As bandleader and co-producer, Vanessa was the driving force behind last October’s sessions at the Music + Arts Studio in Memphis. Scan the inlay and you’ll find her credited for instruments from flute to organ, alongside her trademark soul-drenched vocals and searing sax. “The saxophone is very much an extension of my voice in each song,” she notes, “and you can really feel my attitude and emotion in the song through the way I play it. With my saxophone, I can wail, I can growl, I can cry. I can drive a song forward with a strong, edgy, unleashed attack. I can be subtle and beautiful. I can be strong and powerful.”

Meanwhile, Vanessa is quick to credit co-producer Kevin Houston and the crack-squad of studio musicians who brought grit and groove to her new material. “I got to laugh with T.K. Jackson (drums), find a sincere friendship with the very talented Laura Chavez (guitar) and feel my jaw drop with the slide guitar work of Josh Roberts. I was also deeply touched by Charles Hodges’ (keys) deep appreciation for my music and for my skills as a songwriter, and by Daniel McKee’s (bass) comparison of my music to that of Prince, in that my music appears simple and approachable by everyone, but has a surprising nuanced challenge that makes it really interesting as a musician. All of the musicians on my album were great to work with, and for me, these sessions were about bringing my music to life to share with people throughout the world. I'm super excited to do that in 2017.”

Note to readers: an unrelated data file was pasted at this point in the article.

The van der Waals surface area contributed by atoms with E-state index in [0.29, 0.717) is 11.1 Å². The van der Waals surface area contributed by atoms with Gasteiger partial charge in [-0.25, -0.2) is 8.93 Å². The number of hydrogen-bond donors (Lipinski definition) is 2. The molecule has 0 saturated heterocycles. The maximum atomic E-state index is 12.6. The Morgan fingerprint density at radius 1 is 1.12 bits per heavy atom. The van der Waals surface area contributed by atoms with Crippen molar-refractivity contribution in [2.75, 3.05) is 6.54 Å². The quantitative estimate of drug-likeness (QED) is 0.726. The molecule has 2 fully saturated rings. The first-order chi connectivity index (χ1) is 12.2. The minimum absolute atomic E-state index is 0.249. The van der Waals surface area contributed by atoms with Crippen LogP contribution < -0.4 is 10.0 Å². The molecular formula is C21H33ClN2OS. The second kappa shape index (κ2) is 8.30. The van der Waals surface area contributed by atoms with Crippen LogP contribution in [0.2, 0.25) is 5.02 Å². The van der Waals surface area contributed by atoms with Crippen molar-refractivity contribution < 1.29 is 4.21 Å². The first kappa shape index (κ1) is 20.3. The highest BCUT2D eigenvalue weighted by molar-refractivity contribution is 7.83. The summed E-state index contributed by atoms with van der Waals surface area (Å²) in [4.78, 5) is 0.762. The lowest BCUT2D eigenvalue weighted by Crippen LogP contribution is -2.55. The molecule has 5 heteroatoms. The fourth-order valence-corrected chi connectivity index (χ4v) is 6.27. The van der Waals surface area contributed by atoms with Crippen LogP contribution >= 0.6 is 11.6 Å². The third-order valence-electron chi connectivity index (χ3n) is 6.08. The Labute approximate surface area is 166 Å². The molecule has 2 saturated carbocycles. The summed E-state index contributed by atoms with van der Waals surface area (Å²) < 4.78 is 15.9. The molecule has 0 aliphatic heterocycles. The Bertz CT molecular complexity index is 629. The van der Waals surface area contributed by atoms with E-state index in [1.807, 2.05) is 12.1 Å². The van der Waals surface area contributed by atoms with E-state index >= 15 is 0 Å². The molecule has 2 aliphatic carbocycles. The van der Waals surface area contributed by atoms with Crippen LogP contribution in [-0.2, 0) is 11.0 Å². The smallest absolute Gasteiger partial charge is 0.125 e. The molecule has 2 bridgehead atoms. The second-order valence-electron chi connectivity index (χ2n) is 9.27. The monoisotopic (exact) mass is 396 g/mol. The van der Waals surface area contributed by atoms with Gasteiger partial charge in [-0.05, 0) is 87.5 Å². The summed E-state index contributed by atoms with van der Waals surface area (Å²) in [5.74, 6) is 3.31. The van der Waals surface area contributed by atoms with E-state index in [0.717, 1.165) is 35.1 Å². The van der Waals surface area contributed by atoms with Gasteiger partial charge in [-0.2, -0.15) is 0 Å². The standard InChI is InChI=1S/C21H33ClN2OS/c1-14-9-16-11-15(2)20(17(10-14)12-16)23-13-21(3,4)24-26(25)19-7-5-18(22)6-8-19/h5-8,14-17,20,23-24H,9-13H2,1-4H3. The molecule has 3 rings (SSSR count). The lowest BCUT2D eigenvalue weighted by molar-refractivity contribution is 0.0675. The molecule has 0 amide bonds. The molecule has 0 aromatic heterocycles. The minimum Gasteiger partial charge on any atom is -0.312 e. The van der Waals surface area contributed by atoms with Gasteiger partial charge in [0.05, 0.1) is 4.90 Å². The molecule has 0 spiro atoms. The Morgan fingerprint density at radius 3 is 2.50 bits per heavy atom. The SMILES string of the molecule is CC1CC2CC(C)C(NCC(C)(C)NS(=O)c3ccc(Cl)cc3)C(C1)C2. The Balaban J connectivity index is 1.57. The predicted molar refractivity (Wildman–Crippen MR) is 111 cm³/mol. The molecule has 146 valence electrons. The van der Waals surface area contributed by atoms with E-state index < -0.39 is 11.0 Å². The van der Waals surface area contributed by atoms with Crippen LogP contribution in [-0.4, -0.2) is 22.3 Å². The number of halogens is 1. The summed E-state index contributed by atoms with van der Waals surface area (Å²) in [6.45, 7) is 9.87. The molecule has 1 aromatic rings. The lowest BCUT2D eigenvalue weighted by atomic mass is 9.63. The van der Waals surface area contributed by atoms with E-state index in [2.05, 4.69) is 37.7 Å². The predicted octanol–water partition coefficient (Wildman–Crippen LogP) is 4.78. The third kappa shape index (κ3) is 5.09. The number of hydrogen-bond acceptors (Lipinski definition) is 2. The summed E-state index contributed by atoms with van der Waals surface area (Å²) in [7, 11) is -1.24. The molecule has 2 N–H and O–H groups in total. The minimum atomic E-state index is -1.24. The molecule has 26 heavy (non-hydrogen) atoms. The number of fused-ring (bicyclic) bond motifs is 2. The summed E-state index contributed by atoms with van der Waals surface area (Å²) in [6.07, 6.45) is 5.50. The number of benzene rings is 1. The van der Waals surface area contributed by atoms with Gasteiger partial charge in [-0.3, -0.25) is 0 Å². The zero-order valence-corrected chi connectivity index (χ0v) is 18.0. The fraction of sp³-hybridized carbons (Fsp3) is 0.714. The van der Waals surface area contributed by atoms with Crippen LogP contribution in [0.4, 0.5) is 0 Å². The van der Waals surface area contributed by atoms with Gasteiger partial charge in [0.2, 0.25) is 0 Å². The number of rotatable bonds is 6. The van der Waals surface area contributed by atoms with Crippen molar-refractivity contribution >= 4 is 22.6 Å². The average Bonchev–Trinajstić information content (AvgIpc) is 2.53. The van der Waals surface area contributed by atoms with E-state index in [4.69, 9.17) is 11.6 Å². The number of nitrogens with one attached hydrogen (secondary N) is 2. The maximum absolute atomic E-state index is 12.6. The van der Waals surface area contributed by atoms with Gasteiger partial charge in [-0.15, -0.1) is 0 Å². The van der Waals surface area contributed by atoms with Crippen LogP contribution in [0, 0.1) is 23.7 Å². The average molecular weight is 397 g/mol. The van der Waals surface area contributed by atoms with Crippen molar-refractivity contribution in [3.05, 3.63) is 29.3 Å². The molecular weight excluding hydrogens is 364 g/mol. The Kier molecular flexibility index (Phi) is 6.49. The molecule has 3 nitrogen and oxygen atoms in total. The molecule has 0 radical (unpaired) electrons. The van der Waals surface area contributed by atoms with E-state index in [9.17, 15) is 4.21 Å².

Released in 2017 on Ruf Records, Meeting My Shadow is the sound of a rising talent reaching unstoppable momentum. “I am unrelenting and passionate about what I do,” says Vanessa. “I’m made to perform and, for me, I don’t see any other option. I’m all in. Let’s go!”

Biography Si Cranstoun

A good record is the cure for a bad day. You might be down on your luck, up the creek or on the skids – but it’s clinically impossible to stay depressed when Si Cranstoun’s Old School plays. In a monochrome world, this album is a spring-heeled burst of technicolor soul, scattering your worries and shaking your feet. “I felt it was time to rip it up, have some all-out retro fun and inject a high-octane dose of energy for the vintage dancefloors,” says the London-born soul man. “I recommend you listen to this album early in the morning to get yourself together – then real late at night to forget yourself!”